Any ideas for useful stuff for a veggie garden that would also help deter trespassers? Ideally for along the boundary.

We have a lovely big patch of land that we plan to turn into a veggie patch. Unfortunately, we've suffered with trespassing & vandalism with much of the work we've done so far. We are lucky enough to have inherited a polytunnel frame (a large hooped structure to be covered with plastic for use as a commercial greenhouse) but our last attempt to get a cover on it ended 10 days later when a knife was taken to it. We also get stones thrown over as well as actual trespassing. We'd like to get cracking again this year (warm weather is best for working with the plastic cover) & are concentrating on getting an earth bank & fence installed beforehand, to minimise any issues. We'll be planting a hedge along the top of the bank, but that will take a while to grow. This work will also involve doing some terracing, so the ground level at the boundary will be about 1-1.5m/3-5ft higher than the main area. It is also on the northern (sunny) edge, and the whole boundary is about 25m/45ft long. We are located out on the west coast of Wales, so have a temperate climate & moderate wind, but can't construct anything that might upset the officials as we're in a National Park. Saying that, the boundary can only be seen from either our land or from our vandals', sorry, neighbours' land. We're not thinking of bear traps or anything, just wondering if anybody has any suggestions for things that would be useful & practical that might also cause an added obstruction. The instructable on the Double-Decker Drum Composter inspired me to think about other possible options, though I'm not sure whether composters would suit the sunny location. Please note that this will be a veggie patch, so nothing that might cause issues with growing and (more importantly) eating our own produce. And no, nothing can be proved but would only cause more hassle even if it could, so we just have to find other, less confrontational, ways to work around these things :) All (sensible) ideas are very welcome!

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Kroner785 years ago
Gooseberries! Brambles and logaqnberries! Goosberries are particularly vicious!
ephelba7 years ago
 Also, what about Geese? They make good guard animals and take very little care, unlike dogs.

ephelba7 years ago
 Have you heard of a scarecrow sprinkler? Here in the states they run about $70.  I'm not sure if you've got water all the way out there, but it might be worth a go while your pricker bushes are growing.
ema328 years ago
Try a pyracantha hedge. The thorns will go through tractor tyres, & they're quite tough plants that will put up with a bit of abuse whilst they establish. We have some around the back of our garden centre at the top of a ditch & no nightly visitors have been through that way! They also have red, yellow or orange berries that the birds like in the autumn, and are evergreen, a good doer in general.
and7barton8 years ago
Perhaps you need to take a stanley knife to your neighbours ? But seriously, I'd personally bank up along the edge to give you a head start of two feet. Allow a depth of say, six feet. then basically throw a load of bramble cuttings down along the strip. Maybe even hammer some poles in and tie the cuttings to them to give you an instant fence. Any part of the bramble that touches the ground will quickly take root. You will end up with an impenetable and nasty barrier to any ingress. You could even thread some barbed wire through the cuttings too in the meantime.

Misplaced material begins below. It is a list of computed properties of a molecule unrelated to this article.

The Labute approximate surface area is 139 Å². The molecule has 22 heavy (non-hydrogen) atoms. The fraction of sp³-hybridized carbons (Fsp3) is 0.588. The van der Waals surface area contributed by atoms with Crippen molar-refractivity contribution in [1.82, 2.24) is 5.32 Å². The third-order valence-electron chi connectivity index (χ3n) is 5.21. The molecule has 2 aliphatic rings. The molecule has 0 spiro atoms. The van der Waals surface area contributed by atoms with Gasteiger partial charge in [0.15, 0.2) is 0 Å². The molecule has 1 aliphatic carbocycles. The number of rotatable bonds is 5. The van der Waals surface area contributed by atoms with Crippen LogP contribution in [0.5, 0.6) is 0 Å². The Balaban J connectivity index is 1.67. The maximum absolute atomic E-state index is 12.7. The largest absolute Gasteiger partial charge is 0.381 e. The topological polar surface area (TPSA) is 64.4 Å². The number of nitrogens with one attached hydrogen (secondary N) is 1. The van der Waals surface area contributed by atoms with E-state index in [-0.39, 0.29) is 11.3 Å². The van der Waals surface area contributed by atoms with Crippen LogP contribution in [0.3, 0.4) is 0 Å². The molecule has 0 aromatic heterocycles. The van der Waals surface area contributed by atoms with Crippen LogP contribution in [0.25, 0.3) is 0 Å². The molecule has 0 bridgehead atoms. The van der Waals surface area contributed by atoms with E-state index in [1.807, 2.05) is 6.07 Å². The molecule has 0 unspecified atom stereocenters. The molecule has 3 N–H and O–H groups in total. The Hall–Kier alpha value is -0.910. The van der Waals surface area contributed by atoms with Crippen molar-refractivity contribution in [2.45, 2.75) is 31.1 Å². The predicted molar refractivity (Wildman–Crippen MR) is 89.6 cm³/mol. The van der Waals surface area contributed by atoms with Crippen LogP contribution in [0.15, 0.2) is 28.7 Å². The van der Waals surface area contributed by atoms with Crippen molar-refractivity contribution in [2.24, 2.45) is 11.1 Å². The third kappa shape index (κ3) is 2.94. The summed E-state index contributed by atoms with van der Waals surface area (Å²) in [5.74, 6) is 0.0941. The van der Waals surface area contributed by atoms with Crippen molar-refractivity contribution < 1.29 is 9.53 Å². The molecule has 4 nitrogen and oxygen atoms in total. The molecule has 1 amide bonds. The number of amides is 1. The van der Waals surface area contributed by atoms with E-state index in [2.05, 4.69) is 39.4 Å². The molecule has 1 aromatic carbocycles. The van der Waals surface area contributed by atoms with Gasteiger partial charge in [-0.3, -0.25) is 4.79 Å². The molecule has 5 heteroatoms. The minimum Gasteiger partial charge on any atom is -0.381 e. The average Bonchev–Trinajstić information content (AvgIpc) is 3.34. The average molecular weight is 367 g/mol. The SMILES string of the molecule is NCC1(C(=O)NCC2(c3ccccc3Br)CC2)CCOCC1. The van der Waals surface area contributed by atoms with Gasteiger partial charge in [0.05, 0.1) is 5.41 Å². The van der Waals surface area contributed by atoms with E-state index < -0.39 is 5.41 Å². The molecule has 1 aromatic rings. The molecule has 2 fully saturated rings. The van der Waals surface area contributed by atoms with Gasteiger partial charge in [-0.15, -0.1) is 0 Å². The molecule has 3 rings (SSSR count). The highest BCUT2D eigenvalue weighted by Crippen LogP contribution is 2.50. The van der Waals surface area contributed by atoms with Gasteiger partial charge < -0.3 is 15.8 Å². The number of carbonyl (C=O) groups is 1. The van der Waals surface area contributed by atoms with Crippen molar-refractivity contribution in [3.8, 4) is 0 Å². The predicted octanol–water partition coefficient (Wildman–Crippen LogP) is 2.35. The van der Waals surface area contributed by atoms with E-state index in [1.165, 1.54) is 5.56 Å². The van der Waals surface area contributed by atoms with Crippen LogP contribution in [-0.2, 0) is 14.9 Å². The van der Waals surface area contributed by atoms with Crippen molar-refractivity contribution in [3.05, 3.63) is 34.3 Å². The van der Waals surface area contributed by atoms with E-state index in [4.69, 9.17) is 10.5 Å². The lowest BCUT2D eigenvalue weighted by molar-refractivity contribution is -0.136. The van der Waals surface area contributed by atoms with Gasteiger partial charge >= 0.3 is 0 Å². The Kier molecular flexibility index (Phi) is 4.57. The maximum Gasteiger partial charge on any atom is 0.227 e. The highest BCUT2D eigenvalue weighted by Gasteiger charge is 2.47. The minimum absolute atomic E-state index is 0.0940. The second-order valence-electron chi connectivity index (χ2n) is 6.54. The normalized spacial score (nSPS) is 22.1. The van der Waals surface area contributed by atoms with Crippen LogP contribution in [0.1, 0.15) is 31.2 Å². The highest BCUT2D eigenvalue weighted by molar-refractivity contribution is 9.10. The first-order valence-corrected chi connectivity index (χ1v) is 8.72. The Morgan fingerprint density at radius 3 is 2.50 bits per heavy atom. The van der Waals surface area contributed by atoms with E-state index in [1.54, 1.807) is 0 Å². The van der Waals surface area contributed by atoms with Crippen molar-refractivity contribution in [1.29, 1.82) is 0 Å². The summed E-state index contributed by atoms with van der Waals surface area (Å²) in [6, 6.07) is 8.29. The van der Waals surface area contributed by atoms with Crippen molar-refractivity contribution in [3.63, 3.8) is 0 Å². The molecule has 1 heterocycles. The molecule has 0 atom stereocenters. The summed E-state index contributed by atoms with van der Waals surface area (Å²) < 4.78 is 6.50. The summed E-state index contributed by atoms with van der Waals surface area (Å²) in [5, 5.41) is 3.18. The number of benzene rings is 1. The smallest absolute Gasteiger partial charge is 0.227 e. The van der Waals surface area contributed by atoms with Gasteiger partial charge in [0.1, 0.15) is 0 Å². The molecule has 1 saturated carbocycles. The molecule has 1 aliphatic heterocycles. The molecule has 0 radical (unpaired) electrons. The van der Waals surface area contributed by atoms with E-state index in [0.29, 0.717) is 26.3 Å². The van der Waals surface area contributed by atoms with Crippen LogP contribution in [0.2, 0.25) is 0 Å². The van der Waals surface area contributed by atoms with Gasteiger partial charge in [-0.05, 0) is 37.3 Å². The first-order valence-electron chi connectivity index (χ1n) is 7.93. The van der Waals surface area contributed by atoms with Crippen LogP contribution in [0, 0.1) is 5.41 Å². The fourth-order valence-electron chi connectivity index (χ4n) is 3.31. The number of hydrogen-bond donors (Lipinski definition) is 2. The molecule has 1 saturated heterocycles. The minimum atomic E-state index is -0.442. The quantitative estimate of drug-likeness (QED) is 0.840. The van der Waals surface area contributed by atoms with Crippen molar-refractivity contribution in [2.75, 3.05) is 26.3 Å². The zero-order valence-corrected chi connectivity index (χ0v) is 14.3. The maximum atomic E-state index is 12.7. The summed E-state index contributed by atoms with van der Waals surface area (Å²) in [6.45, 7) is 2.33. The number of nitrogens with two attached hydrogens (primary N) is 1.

Pumpkin vines could also add spines to the ground, while blackberry or raspberry make passage more difficult above. But if you have people slicing up your greenhouse with a knife, I do not think any kind of planting or terracing is going to protect the garden. You really need to convince the neighbors that you have a right to be there and that trespassing is not a fun challenge. Put up some certification signs from a gardening organization signs and get your garden featured in a local newspaper to establish some legitimacy. Bring the neighbors a pan of brownies to establish some goodwill. Making friends (or at least convincing them that your yard is totally boring) seems to be the best solution. But if not, you may need to see about borrowing a dog.
hv3333 (author) 8 years ago
I hadn't thought of blackberries as we're rather inundated with brambles in the local hedgerows already, but I had been thinking of prickly things for the hedge, including blackthorn (for the sloes, which grow *huge* around here), gorse (which gets covered in little yellow flowers & smells fairly similar to coconut) & dog roses (for the flowers, which are beautiful & smell fantastic, and the hips in the autumn). All of these are local/indigenous plants too.

Maybe I could use some brambles for underplanting, as the other things will quickly get a bit 'leggy' and sparse at the bottom? And having my own bramble hedge would probably mean I don't have to half-climb the tall hedges around our lanes just to reach the lowest fruit.

I'm a dab hand with jam making, so extra fruit always goes down well :)

I was thinking of physical structures, as an extra barrier that they'd have to climb over or get around. Anything to make it too much trouble to be worth bothering with.
hv3333 (author)  hv33338 years ago
The boundary is off camera on the left of the photo, and you can see how great a job we did on the tunnel last time.
CrawdadMan8 years ago
Ohh I forgot to mention they are also magically delicious./
CrawdadMan8 years ago
You could put up blackberry bushes. They be mighty thorny and are sure to deter trespassers.